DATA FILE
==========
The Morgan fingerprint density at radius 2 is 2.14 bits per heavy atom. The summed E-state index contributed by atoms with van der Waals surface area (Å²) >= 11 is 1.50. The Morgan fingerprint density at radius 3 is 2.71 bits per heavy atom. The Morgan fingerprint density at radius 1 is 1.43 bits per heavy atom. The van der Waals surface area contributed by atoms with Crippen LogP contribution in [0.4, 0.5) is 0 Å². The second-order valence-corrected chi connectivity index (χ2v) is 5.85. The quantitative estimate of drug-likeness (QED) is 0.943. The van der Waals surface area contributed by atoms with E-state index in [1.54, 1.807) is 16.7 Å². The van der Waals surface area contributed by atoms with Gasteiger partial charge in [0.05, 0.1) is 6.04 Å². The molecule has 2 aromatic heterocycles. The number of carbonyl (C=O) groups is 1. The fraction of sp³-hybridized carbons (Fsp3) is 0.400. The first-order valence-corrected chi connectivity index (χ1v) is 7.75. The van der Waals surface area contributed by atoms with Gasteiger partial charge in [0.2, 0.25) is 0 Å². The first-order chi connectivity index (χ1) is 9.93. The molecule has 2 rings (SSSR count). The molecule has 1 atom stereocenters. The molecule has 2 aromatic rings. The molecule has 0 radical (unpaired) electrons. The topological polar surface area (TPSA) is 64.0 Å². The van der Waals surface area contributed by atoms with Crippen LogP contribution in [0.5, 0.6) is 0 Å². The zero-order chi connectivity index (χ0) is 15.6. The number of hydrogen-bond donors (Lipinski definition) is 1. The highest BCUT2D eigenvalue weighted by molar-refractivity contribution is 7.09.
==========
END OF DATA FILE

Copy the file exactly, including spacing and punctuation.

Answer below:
The Morgan fingerprint density at radius 2 is 2.14 bits per heavy atom. The summed E-state index contributed by atoms with van der Waals surface area (Å²) >= 11 is 1.50. The Morgan fingerprint density at radius 3 is 2.71 bits per heavy atom. The Morgan fingerprint density at radius 1 is 1.43 bits per heavy atom. The van der Waals surface area contributed by atoms with Crippen LogP contribution in [0.4, 0.5) is 0 Å². The second-order valence-corrected chi connectivity index (χ2v) is 5.85. The quantitative estimate of drug-likeness (QED) is 0.943. The van der Waals surface area contributed by atoms with E-state index in [1.54, 1.807) is 16.7 Å². The van der Waals surface area contributed by atoms with Gasteiger partial charge in [0.05, 0.1) is 6.04 Å². The molecule has 2 aromatic heterocycles. The number of carbonyl (C=O) groups is 1. The fraction of sp³-hybridized carbons (Fsp3) is 0.400. The first-order valence-corrected chi connectivity index (χ1v) is 7.75. The van der Waals surface area contributed by atoms with Gasteiger partial charge in [0.2, 0.25) is 0 Å². The first-order chi connectivity index (χ1) is 9.93. The molecule has 2 rings (SSSR count). The molecule has 1 atom stereocenters. The molecule has 2 aromatic rings. The molecule has 0 radical (unpaired) electrons. The topological polar surface area (TPSA) is 64.0 Å². The van der Waals surface area contributed by atoms with Crippen LogP contribution in [0.5, 0.6) is 0 Å². The zero-order chi connectivity index (χ0) is 15.6. The number of hydrogen-bond donors (Lipinski definition) is 1. The highest BCUT2D eigenvalue weighted by molar-refractivity contribution is 7.09.